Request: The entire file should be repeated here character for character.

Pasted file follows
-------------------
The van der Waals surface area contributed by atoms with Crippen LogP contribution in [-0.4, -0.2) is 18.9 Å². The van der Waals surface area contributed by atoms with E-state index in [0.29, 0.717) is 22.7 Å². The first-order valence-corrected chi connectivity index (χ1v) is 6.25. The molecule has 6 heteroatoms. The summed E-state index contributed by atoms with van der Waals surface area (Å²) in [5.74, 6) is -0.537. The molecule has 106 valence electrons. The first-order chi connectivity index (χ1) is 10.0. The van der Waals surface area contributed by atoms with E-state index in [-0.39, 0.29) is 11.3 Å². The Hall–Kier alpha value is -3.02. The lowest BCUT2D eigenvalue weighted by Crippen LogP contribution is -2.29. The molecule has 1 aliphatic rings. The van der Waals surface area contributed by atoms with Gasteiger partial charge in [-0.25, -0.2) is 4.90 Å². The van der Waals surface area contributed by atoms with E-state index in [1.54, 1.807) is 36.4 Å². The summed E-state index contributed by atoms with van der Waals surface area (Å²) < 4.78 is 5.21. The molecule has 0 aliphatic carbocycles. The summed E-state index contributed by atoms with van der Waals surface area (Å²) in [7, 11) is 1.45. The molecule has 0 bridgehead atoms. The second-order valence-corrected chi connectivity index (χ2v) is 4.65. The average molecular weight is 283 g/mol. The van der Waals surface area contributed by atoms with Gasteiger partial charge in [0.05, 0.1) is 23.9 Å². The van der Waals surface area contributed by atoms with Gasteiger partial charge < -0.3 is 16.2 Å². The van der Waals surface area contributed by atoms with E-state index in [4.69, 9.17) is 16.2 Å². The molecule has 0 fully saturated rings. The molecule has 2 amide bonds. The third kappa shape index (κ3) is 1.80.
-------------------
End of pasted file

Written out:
The van der Waals surface area contributed by atoms with Crippen LogP contribution in [-0.4, -0.2) is 18.9 Å². The van der Waals surface area contributed by atoms with E-state index in [0.29, 0.717) is 22.7 Å². The first-order valence-corrected chi connectivity index (χ1v) is 6.25. The molecule has 6 heteroatoms. The summed E-state index contributed by atoms with van der Waals surface area (Å²) in [5.74, 6) is -0.537. The molecule has 106 valence electrons. The first-order chi connectivity index (χ1) is 10.0. The van der Waals surface area contributed by atoms with E-state index in [-0.39, 0.29) is 11.3 Å². The Hall–Kier alpha value is -3.02. The lowest BCUT2D eigenvalue weighted by Crippen LogP contribution is -2.29. The molecule has 1 aliphatic rings. The van der Waals surface area contributed by atoms with Gasteiger partial charge in [-0.25, -0.2) is 4.90 Å². The van der Waals surface area contributed by atoms with E-state index in [1.54, 1.807) is 36.4 Å². The summed E-state index contributed by atoms with van der Waals surface area (Å²) < 4.78 is 5.21. The molecule has 0 aliphatic carbocycles. The summed E-state index contributed by atoms with van der Waals surface area (Å²) in [7, 11) is 1.45. The molecule has 0 bridgehead atoms. The second-order valence-corrected chi connectivity index (χ2v) is 4.65. The average molecular weight is 283 g/mol. The van der Waals surface area contributed by atoms with Gasteiger partial charge in [0.05, 0.1) is 23.9 Å². The van der Waals surface area contributed by atoms with Gasteiger partial charge < -0.3 is 16.2 Å². The van der Waals surface area contributed by atoms with E-state index in [4.69, 9.17) is 16.2 Å². The molecule has 0 fully saturated rings. The molecule has 2 amide bonds. The third kappa shape index (κ3) is 1.80.